At this morning’s breakfast forum: “Is There a Future for Low-Income Housing in New York City?”, panelists and audience members had a wide-ranging and animated discussion about constraints and opportunities for achieving the goals of Housing New York: A Five-Borough, Ten-Year Plan. HPD’s Brent Meltzer, a housing preservation specialist and Assistant Commissioner for Community Partnerships, presented the Mayor’s Plan and fielded questions on density, preserving affordability, and the challenges of gentrification. Ismene Speliotis, Carlton Brown, and Lavon Chambers contributed perspectives from advocacy, affordable housing development, and labor. Some of the many take-aways:
- We need better, more aggressive ways to capture land value to increase rates of affordability.
- We need airtight ways to bind our housing goals and targets to our workforce development goals and sanction unscrupulous developers and contractors.
- Housing should not be built in isolation—community planning is needed to comprehensively address neighborhood needs—community organizing is the backbone of community planning.
- Change in urban areas is inevitable; the issue is how to manage change and eliminate displacement.
- The non-profit housing sector is underutilized and the city needs to stop over-relying on developer-contractors.
- Union pension funds should be freed up to invest in housing developments that their members can afford to live in.
- We need a mix of housing typologies not currently allowed by zoning—single-member households make up over a third of the city’s households but restrictions on density prevent construction of small units. The result: single-member households double, triple, and quadruple up—competing with families for multi-bedroom units.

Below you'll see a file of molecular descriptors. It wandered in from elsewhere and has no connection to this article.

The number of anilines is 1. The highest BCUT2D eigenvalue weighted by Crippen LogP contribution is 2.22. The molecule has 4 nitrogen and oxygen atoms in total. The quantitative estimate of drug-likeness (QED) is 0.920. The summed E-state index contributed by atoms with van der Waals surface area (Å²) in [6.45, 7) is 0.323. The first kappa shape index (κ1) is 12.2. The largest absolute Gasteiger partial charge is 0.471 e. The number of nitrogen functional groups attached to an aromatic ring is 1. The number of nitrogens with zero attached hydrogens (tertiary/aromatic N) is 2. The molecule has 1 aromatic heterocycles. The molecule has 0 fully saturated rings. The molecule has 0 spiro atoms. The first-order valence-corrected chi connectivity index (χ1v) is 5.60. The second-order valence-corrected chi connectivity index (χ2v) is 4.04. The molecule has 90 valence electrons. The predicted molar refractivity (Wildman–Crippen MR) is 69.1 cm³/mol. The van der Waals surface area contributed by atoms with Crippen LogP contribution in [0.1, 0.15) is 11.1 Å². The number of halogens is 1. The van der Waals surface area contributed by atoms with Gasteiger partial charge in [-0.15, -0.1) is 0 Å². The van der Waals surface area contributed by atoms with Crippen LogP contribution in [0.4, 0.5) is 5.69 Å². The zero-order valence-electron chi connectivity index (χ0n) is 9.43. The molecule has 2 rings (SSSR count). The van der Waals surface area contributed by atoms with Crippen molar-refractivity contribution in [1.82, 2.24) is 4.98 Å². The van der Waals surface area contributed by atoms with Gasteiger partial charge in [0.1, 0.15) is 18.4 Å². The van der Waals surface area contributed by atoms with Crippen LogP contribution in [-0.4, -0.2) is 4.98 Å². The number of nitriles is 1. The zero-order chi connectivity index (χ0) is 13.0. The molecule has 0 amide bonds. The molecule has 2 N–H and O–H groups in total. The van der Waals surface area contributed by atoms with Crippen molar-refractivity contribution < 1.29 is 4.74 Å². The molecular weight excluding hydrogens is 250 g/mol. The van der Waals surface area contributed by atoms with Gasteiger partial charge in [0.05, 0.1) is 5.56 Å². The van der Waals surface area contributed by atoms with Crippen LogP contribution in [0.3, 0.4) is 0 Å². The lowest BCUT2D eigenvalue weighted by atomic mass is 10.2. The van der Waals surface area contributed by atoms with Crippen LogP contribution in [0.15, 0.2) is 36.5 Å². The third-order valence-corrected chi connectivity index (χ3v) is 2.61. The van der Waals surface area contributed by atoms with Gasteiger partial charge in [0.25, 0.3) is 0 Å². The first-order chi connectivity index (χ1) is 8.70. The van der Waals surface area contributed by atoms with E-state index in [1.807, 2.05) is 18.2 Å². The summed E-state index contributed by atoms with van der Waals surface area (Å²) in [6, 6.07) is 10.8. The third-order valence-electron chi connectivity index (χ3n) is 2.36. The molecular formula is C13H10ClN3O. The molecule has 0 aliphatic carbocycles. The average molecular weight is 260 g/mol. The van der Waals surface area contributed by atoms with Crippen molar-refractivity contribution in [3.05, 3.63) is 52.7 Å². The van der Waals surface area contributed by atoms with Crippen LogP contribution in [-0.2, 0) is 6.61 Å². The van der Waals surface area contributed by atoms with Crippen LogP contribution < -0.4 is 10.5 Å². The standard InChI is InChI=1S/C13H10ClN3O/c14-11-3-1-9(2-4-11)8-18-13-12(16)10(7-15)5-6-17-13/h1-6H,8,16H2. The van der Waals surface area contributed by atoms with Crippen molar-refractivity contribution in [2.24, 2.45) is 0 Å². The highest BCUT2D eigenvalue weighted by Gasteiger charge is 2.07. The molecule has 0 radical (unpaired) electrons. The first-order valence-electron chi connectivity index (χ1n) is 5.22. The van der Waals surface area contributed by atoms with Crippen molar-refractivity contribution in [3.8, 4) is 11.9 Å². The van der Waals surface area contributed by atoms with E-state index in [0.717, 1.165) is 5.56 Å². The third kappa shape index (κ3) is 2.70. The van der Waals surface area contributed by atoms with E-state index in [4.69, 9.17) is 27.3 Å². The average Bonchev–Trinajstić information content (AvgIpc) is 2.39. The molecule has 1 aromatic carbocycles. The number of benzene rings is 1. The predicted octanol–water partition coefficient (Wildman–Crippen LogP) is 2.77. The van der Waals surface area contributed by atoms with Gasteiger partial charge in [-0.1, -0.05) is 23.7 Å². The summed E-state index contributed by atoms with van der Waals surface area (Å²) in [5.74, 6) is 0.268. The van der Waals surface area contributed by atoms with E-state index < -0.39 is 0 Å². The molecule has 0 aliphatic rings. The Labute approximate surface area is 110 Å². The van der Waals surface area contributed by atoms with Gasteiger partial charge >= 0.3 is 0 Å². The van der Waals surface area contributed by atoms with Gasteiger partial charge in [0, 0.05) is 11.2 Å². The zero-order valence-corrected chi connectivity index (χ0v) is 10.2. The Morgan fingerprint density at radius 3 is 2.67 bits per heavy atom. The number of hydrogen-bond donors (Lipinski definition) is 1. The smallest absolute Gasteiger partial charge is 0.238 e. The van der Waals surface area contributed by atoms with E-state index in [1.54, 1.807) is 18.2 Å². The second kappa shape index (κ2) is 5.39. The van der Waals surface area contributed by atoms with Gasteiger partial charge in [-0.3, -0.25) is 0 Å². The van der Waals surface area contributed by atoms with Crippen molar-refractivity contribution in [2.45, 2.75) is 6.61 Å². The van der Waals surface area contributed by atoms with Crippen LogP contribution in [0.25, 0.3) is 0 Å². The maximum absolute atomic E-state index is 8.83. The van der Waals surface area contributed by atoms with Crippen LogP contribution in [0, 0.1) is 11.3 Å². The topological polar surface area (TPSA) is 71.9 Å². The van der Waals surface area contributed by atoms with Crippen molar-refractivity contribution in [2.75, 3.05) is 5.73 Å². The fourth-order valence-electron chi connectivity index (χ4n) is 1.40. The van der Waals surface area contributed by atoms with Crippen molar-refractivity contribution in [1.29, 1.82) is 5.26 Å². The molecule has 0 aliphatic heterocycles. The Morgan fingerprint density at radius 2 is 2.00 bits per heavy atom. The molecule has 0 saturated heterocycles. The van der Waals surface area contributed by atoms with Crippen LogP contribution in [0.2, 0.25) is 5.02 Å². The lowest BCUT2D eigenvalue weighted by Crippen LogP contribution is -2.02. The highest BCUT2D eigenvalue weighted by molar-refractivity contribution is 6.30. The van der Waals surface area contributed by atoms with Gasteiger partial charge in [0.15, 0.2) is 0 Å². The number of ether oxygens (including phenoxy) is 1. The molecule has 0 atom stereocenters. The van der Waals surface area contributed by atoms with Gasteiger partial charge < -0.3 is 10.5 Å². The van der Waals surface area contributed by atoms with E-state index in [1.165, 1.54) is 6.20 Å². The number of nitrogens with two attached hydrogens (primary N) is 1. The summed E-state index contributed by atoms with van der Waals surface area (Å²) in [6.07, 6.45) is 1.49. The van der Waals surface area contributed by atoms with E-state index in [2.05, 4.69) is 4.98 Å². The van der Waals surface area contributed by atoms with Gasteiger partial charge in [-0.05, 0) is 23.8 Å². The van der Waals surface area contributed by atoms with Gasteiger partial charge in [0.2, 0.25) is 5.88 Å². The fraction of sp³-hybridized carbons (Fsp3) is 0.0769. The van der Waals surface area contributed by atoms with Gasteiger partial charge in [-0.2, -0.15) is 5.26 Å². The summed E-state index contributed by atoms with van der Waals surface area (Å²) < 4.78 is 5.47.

See two of the presentations from the forum here:
Lavon Chambers, Laborers Union5
Ismene Speliotis, Mutual Housing Association
To the weekend! February’s slowing passing by and NYC’s sticking to record-breaking lows. Here’s some news from this past week:
- How can teachers unions expand their self-conception, looking at the interests of the whole working class? Bob Peterson offers some ideas via Portside. Want more on labor and education? Check out the latest issue of the New Labor Forum.
- How is the social-solidarity movement in Greece and the rise of Syriza manifesting a “shift in how we think in collective ways about meeting basic needs”? Read “How Greece Put an Anti-Austerity, Anti-Capitalist Party in Power” by Sarah Leonard via the Nation
- From earlier this month: From 1974-1979 a small town in Manitoba, Canada offered a basic income guarantee, shoring up incomes for its poorest residents. Whitney Mallet at Vice writes about the so-called “mincome”
- Speaking of guaranteed income, Alaska pays out dividends to all of its residents from revenues generated via its North Slope oil. On the Commons describes this unique system via Shareable
- Per Labor Secretary Thomas Perez, today’s the deadline for contract disputes between the Pacific Maritime Association and the International Longshore and Warehouse Union which have slowed West Coast ports to a grind
Photo by JLS Photography via flickr (CC-BY-NC-ND).
by Sean Sweeney
During its first days in office, Syriza has taken actions that suggest it is willing to confront the EU’s neoliberal approach to energy and to embark on a new course. New Prime Minister Alexis Tsipras has also stated his government will restore collective bargaining agreements and stop 300,000 planned layoffs.
The Syriza government has said it will stop the proposed sell off of the Public Power Corporation (PPC) which is 51% publicly owned but had been targeted for full-on privatization in 2016. “We will halt immediately any privatization of PPC,” Energy Minister Panagiotis Lafazanis told Greek television a few hours before officially taking over his portfolio. “There will be a new PPC which will help considerably the restoration of the country’s productive activities,” he said.
Lafanzis also announced that that the mostly state-run gas company, DEPA, will also not be privatized. Both the PPC and DEPA were due to be privatized under the conditions imposed by the Troika. Continue reading Syriza can show ‘another energy is possible’